Friday, February 22, 2008

Exports show region's resiliency

An article based on my recent blog article was published in the Rochester D&C on Feb 18 :

Exports show region's resiliency

Deepak SethEditorial Board community member
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(February 18, 2008) —

On Jan. 24, the U.S. Commerce Department introduced a new data series that precisely measures manufacturing export values for metropolitan areas. In 2006, the Rochester metropolitan area recorded export sales of $4.6 billion.

Rochester was the leader in upstate New York, ahead of Buffalo-Niagara Falls ($4.2 billion), Albany-Schenectady-Troy ($3.4 billion), Poughkeepsie-Newburgh-Middletown ($2 billion) and Syracuse ($2 billion). In fact, Rochester was the No. 1 metro area in the entire state, excluding the New York-Northern New Jersey-Long Island region. A remarkable achievement indeed. More remarkable is the fact that this has been achieved at a time when the area is seeing a steady decline in manufacturing potential.

Canada is Rochester's single biggest manufactured exports trading partner, followed by Mexico, China and Germany. Our area's biggest exports were chemicals, computers and electronic products, machinery and plastics and rubber products.

These statistics reveal certain important points:
  • Rochester-area delegations to Albany and Washington should take note of these facts and ensure that they are factored in while deciding the allocation of governmental developmental dollars to the Rochester area. We always seem to be fighting a losing battle with Buffalo.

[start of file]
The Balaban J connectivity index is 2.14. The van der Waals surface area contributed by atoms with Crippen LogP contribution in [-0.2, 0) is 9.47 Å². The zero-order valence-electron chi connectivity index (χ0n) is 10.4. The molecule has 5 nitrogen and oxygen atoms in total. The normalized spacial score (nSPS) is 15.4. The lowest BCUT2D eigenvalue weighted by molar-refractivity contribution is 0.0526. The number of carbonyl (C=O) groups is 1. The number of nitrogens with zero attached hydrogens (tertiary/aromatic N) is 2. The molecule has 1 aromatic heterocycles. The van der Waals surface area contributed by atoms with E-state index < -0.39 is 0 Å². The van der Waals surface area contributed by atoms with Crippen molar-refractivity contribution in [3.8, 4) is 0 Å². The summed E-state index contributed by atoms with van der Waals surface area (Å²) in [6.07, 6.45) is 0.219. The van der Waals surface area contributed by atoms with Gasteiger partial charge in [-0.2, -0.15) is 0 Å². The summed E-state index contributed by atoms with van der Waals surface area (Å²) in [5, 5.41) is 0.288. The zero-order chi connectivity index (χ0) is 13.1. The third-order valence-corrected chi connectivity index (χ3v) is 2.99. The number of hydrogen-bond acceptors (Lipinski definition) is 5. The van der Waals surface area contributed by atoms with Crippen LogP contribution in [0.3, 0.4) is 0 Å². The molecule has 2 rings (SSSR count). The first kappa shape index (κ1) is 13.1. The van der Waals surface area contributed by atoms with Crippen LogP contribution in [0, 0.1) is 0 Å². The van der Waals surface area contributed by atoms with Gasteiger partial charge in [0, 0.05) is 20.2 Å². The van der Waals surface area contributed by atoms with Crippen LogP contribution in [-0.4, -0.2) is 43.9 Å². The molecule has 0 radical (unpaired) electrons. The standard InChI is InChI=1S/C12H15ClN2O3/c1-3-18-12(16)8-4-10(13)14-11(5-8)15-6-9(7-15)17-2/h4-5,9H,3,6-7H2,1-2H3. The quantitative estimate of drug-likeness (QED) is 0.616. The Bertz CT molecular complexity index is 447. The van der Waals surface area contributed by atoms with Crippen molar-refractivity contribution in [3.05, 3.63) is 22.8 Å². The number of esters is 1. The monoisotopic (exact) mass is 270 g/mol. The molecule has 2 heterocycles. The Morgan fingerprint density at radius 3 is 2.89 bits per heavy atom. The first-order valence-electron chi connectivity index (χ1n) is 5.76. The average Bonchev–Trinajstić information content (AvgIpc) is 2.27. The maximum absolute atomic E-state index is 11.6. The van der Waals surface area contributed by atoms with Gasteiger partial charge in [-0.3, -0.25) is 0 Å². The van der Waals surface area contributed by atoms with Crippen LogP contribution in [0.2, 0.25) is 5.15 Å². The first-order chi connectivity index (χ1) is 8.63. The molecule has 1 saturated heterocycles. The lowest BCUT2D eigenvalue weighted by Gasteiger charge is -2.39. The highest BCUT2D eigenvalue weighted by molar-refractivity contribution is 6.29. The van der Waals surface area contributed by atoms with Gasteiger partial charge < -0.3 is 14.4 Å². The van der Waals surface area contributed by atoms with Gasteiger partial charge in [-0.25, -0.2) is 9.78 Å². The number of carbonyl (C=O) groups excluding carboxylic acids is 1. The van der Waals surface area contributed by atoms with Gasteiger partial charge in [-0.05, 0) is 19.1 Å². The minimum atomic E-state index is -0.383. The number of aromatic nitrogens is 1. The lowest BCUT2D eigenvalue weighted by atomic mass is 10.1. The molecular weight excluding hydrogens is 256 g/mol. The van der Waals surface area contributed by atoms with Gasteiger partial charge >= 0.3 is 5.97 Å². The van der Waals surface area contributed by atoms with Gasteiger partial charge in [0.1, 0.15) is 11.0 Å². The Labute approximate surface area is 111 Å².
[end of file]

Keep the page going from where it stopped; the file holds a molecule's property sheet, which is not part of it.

• Export-based industries not only create jobs but also help in reducing the national debt. Special incentives should be formulated to attract and grow such businesses.
  • One will have to wait and see the economic implications of the changed travel requirements with Canada. Delays or unease in traveling between the two countries may manifest itself in reduced trade. This is one area where federal policy will very directly affect Rochester residents.
  • Mexico is also a major export destination. Opportunities exist to leverage our area's Hispanic heritage and enhance the bilingual potential.
  • The exports destination basket is spread very thin. Area businesses should be striving for establishing toeholds in other emerging economies: India, Russia, Brazil, South Africa, Middle East, etc. Exports to China also do not seem to reflect the potential that exists there.
Overall, these numbers speak well for the resiliency of the Rochester economy and the adaptability of the local businesses to the changing economic environment.
The spirit of innovation and out-of-the-box thinking that drove Rochester in the past can continue to do so in the future. Local business and political leadership have a very important role to play by adequately harnessing and directing federal, state and local resources.

Community members serve on the Editorial Board and write regular columns.

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